Bane or Boon?
The developers counter that their projects will help maintain the region's ecological equilibrium—or even improve it.
Architect Ari Nieto Vélez, developer of the larger project, known as Tambora, said the site was designed with eco-tourists in mind.
Tambora would go up on a 1,684-acre (681-hectare) parcel of land that directly abuts the reserve. It includes a hotel with a hundred rooms, an 18-hole golf course, and residential lots.
According to Nieto Vélez, the project will require 390 million gallons (1.5 million cubic meters) of freshwater a year, but nearby water resources are ample, developers say.
In a study released in February, however, Castillo and other members of the technical panel noted that the local water resources are not sufficient to meet Tambora's needs.
"The Chamela Arroyo [creek] is the water source for various vertebrate species and constitutes a fundamental habitat for survival during the dry season," the study said. "The arroyo's affectation ... would have a strong impact on the integrity of the Chamela-Cuixmala Biosphere Reserve."
The other project, Careyitos, would sit less than a mile (1.6 kilometers) from the reserve.
The 634-acre (257-hectare) site—now home to mangroves and a section of beach where sea turtles nest—will include 198 homes and 255 hotel rooms and villas.
Jose Manuel Bosoms, the developer of Careyitos, also defended his project as a model of ecotourism.
As much as 88 percent of the site will be preserved for conservation purposes, Bosoms said, and his company will work to maintain biological corridors between the reserve and the ocean.
Bosoms also pointed out that a significant amount of habitat fragmentation has already occurred around the reserve from deforestation by local residents, and that his project will help preserve key habitat.
Both projects, though small compared to many luxury resorts under construction elsewhere along Mexico's coasts, follow a pattern of golf-oriented development that stretches up through Mexico's arid northwestern region into the Baja California Peninsula.
Despite the promises of environmental protection, the two projects have drawn a flurry of protest in Mexico.
The heirs of Sir James Goldsmith, a Franco-British tycoon, are among the sharpest critics of the planned developments. Goldsmith donated land in 1987 that, combined with gifts from other affluent landowners in the 1970s, ultimately led to the creation of the Chamela-Cuixmala reserve.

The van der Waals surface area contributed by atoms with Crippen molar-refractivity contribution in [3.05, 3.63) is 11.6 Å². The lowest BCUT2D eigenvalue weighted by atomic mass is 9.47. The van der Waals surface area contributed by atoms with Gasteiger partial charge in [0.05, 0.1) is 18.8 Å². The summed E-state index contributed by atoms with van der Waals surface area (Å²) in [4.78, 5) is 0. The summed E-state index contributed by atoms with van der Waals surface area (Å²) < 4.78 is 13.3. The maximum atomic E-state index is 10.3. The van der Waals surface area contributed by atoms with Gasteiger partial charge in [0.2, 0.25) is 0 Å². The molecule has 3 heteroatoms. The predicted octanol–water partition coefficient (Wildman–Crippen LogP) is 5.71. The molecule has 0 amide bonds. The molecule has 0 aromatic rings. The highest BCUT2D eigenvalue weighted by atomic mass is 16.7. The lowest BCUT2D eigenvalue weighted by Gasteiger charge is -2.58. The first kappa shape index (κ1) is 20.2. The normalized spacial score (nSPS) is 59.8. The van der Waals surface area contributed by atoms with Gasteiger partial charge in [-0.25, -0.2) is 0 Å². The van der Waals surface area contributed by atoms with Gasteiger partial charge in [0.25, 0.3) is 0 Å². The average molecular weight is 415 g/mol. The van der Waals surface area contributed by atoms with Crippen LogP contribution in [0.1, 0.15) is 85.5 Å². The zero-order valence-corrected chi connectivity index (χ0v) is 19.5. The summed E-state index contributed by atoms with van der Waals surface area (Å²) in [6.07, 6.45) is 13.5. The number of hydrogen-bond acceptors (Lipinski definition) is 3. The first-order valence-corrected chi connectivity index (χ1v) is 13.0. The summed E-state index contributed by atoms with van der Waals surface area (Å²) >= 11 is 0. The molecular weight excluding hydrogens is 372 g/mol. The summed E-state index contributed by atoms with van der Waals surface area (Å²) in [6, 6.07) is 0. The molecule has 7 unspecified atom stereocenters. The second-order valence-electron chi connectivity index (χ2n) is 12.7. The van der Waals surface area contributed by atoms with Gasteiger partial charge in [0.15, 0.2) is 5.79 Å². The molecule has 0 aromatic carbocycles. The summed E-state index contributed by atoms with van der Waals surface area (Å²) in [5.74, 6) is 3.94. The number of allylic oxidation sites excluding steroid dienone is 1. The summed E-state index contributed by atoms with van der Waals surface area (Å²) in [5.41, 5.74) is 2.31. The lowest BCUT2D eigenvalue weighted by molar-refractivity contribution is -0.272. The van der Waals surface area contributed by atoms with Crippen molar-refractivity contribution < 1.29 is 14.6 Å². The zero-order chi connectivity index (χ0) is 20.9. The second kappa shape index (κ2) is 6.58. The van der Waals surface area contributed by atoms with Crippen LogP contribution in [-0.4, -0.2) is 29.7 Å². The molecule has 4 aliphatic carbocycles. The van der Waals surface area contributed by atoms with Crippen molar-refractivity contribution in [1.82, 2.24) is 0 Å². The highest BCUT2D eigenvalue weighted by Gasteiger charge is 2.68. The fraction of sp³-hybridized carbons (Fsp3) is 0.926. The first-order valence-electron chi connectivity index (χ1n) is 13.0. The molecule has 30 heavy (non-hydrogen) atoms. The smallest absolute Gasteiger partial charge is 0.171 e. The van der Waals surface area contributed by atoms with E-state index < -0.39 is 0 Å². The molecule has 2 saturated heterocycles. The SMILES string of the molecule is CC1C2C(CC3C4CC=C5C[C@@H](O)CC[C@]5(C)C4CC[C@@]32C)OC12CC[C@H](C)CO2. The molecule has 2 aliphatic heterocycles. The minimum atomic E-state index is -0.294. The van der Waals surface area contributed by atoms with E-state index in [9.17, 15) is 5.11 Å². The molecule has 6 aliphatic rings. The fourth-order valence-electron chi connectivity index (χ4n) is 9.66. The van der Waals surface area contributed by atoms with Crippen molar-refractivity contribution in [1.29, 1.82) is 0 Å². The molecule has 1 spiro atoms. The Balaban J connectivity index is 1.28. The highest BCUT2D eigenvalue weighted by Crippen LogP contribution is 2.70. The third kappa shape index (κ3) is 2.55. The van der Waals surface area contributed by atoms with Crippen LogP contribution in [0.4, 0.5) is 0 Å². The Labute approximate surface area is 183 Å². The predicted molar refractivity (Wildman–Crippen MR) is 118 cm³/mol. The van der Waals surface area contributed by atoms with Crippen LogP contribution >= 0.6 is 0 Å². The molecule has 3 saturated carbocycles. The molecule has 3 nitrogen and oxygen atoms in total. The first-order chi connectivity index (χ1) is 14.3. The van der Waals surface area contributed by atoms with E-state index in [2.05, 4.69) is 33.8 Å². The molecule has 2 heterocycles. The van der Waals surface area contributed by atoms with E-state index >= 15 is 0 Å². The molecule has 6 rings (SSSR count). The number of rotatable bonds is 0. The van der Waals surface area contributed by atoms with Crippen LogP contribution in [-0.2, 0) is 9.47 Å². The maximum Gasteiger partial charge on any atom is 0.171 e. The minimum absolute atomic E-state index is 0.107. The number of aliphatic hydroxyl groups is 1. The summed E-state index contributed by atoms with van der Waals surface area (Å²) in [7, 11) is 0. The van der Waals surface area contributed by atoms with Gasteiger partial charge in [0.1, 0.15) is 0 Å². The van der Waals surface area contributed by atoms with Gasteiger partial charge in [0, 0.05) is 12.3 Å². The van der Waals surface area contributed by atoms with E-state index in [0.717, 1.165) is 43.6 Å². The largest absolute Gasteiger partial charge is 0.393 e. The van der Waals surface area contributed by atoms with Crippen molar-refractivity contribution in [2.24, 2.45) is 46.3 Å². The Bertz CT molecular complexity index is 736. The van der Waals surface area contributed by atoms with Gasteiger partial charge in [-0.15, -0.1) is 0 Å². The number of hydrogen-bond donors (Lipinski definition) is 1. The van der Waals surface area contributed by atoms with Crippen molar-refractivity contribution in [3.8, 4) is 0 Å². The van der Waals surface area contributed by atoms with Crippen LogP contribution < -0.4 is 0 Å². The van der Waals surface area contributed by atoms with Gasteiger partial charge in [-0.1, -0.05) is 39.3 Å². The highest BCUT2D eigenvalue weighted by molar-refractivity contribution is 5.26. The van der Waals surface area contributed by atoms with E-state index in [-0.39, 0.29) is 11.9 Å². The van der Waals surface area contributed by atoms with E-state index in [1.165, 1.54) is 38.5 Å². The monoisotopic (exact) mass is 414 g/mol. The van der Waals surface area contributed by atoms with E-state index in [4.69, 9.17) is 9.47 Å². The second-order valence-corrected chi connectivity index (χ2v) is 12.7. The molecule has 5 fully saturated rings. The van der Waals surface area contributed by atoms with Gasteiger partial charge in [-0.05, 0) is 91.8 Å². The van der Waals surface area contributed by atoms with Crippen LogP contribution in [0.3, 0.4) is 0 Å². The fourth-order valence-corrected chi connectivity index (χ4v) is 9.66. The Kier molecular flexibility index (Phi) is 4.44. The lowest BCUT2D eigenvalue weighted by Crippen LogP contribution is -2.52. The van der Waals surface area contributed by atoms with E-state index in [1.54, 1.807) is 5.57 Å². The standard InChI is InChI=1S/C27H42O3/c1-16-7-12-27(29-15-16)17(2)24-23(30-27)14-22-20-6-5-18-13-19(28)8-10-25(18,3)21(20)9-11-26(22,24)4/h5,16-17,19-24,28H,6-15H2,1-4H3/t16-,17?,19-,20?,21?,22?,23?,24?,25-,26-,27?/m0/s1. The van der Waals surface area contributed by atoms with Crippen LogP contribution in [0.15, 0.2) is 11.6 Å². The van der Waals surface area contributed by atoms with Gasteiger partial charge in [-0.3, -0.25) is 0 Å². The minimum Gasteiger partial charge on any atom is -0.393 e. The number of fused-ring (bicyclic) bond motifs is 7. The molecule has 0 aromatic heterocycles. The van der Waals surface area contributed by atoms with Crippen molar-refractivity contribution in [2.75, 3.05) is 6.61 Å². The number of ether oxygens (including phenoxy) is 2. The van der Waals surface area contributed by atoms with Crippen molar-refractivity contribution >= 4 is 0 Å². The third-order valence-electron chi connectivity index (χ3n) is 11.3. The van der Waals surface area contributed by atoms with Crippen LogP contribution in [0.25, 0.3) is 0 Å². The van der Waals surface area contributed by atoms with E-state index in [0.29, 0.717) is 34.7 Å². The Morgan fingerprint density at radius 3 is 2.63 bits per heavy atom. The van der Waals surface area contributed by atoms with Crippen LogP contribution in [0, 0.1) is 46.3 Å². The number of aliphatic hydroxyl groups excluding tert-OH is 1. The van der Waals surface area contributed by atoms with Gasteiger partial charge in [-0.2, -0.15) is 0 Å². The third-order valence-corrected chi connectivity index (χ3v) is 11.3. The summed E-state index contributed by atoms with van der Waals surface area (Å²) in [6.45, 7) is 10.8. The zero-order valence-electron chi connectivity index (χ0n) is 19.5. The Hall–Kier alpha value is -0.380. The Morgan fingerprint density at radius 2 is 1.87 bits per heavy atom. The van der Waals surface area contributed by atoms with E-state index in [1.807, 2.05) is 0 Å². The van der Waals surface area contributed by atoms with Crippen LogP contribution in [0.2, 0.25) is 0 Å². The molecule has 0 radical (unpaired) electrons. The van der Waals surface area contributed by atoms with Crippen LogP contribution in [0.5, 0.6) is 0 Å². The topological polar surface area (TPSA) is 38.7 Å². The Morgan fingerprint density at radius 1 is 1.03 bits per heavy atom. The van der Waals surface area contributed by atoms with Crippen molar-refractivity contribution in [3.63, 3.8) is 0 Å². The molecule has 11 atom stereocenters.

In July more than 700 academics and researchers affiliated with the Association for Tropical Biology and Conservation called on the Mexican government to cancel the projects' permits and prohibit further tourism development in the area.
And scientists are urging Mexico's environment and natural resources secretariat, Semarnat, not to grant land use permits this month, even though the agency has signed off on environmental impact reports for the projects.
Developers will be unable to begin construction until they receive the permits.
Mauricio Limón Aguirre, the deputy director for environmental protection at Semarnat, said his agency is wrestling with new information provided by scientists on the potential impact of the developments on the reserve.
Semarnat authorized the projects' environmental impact reports late last year, and no formal objections to the projects had been submitted during the public comment period.
The technical panel's report arrived late in the process, but has the potential to affect the approval of the second set of permits, according to Limón Aguirre.
Water is a serious issue of concern, he said, but local water resources are threatened by more than just the developments.
"This is a water-stressed zone, but the local communities are also polluting and misusing the scarce water resources by throwing their wastes in the ocean and streams," he said.
"At least in a development you can impose restrictions. It's harder to do that in the local communities."
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